ACC Focused On Current Members
GREENSBORO, N.C. -- Summers just aren't quiet anymore for the Atlantic Coast Conference.
More NCAA concerns have popped up at Miami while North Carolina prepares to serve its one-year bowl ban. The league found out it finally will begin playing with 14 schools in 2013, quashed rumors that some members might be considering leaving and kept its seat at the major-conference table by re-upping with the Orange Bowl.
So as the ACC opened its two-day media days Sunday, it faced a new list of questions.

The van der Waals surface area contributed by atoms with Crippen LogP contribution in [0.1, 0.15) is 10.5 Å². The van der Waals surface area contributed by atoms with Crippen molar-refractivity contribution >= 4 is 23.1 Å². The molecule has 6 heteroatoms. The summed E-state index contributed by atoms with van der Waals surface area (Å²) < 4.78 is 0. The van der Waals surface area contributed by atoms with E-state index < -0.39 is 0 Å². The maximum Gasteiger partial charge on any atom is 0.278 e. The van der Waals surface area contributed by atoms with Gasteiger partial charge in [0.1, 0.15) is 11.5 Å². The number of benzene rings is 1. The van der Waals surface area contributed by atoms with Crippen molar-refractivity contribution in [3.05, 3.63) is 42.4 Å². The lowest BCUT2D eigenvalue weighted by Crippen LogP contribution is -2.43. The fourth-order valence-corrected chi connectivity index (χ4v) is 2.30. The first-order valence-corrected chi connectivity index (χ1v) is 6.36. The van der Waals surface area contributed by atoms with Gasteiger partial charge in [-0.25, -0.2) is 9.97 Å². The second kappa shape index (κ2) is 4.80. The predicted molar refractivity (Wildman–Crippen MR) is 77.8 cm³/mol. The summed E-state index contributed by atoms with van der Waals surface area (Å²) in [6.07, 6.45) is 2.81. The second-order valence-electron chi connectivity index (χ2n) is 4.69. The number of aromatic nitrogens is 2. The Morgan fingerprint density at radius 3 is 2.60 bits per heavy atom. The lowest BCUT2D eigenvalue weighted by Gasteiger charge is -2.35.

What will happen with Miami after new rule-breaking accusations surfaced late last week? Will the league keep growing or stop with Pittsburgh and Syracuse? Who will ACC teams play in those future Orange bowls?
In a wide-ranging, 45-minute question-and-answer session, commissioner John Swofford said the league's focus is "totally on 14" schools. In discussing the latest published reports about Miami and the NCAA, he said the "sooner we can get the several problems totally behind us that we've had in this league, the better."